Whenever a project calls for one of these glass specialties, I
am happy to collaborate with other artisans who have mastered these
What I have "mastered" (I used quotes there because this is my biased
opinion - you can decide for yourself after a visit to my gallery) is
the art of designing and producing
stained glass panels and objects. I am one of the best stained glass
artists when it comes to precision craftsmanship. I also strive to
continually expand my artistic vision concerning stained glass. I
combine these qualities in every artwork and commission that I
undertake, whether large or small, whether expensive or not. I have
fortunate enough to be honored by others in this profession.
My work differs from other stained glass artists in two significant
craftsmanship is clean and precise. Straight lines are always perfectly
straight. Circles are always perfectly circular. Solder joints are
smooth and almost invisible regardless of whether or not patina is
applied. Size and shape are
always accurate in artworks that are to be installed. For a more
detailed explanation of what precision craftsmanship looks like and how
vitally important it is to the longevity of a stained glass artwork,
visit my Craftsmanship Page.
 The acquisition of precision crafting skills
has allowed my designs to become discernably clean and innovative. By
"clean", I mean that I have been able to adopt a style that has very
few of the extra background lines that are apparent in most other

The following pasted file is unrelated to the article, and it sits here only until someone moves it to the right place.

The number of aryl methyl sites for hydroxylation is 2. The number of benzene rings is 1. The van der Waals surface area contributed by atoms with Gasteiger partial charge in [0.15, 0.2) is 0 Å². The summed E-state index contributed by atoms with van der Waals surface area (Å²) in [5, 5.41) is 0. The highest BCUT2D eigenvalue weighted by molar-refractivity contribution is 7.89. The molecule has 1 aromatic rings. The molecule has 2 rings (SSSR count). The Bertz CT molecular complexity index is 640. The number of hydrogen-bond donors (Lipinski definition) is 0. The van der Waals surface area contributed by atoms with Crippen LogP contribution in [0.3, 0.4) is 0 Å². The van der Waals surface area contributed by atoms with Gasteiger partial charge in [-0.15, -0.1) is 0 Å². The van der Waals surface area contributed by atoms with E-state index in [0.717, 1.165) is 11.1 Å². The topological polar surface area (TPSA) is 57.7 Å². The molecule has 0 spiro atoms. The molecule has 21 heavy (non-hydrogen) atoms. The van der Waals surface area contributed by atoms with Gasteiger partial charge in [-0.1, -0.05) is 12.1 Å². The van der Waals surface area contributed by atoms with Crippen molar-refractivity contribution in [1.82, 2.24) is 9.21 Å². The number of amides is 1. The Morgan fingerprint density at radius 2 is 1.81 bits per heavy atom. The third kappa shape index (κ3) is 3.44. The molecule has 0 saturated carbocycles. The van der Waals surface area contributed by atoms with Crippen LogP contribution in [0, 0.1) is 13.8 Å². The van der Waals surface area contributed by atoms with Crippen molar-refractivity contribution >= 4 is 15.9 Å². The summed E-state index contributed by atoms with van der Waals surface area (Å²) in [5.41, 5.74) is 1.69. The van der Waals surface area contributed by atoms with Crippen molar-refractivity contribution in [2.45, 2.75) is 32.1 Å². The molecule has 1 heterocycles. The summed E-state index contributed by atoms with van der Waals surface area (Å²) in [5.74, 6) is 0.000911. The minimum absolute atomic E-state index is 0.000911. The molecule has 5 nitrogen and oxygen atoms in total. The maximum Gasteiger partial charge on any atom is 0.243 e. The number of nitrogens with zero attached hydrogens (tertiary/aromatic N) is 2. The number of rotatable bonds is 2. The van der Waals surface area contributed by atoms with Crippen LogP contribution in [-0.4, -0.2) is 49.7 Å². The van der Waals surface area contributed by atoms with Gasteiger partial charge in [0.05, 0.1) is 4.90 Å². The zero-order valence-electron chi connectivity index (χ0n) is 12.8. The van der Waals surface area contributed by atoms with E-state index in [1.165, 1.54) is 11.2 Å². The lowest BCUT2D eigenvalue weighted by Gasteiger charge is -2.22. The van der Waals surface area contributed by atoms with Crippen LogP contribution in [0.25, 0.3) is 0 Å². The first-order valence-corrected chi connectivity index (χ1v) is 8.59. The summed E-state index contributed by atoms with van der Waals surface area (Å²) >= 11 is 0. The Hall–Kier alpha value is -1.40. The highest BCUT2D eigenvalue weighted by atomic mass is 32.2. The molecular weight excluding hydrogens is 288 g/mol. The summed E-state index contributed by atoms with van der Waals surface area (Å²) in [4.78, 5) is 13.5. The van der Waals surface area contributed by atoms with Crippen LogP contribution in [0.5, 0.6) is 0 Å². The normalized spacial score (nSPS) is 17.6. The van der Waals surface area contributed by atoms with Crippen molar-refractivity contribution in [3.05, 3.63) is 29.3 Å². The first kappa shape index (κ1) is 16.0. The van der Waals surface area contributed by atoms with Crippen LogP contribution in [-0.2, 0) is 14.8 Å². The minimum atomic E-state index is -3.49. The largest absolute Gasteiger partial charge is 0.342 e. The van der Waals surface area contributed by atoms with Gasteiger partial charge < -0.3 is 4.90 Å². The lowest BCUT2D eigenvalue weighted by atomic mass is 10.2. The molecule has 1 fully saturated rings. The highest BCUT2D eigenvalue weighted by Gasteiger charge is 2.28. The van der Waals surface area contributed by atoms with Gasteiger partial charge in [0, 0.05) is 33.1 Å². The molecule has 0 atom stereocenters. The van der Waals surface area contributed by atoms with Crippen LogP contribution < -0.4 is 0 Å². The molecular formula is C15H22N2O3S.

stained glass artists' work. I can precisely cut and fit very oddly
shaped pieces of glass (without a diamond bandsaw!), allowing me
to design in a way that almost
every line is relevant to the design. This is all-too rare among
who work in this medium, and it allows me to focus on pushing the
boundaries of stained glass design to more and more innovative heights.
I offer my
services worldwide. To date, I have completed projects for clients from
one end of the continental United States to the other, spending a lot
of time with some clients and never actually meeting others face to
face. I have also done custom work that was shipped as far away as
Dublin, Ireland. Although I would never hesitate to travel to meet with
client, to view an installation site, or to deliver and install a
project, I have tried to make this web site a wellspring of information
so that actually meeting with most clients is not required.
If you are considering having me make sonething in stained glass for
you, I suggest that you start by reading my Commission Process
web page. This will educate you about the process of ordering a custom
made artwork from me (or from any another stained glass artisan or
page details the costs involved, the mounting options for permanently
mounted artworks, the methods for taking accurate
measurements, and the design options you'll want to consider when
giving me input about the stained glass or beveled glass you may want
to order. Once you have at least skimmed that web page, you
should be able to provide me with enough input that I can get back to
suggestions, with an accurate estimate of the price, and with answers to any
questions you may still have.
Thank you for visiting my web site. I hope that you will go
away amazed at the artworks I have created and a more savvy
consumer of this wonderful - but often misunderstood - art form.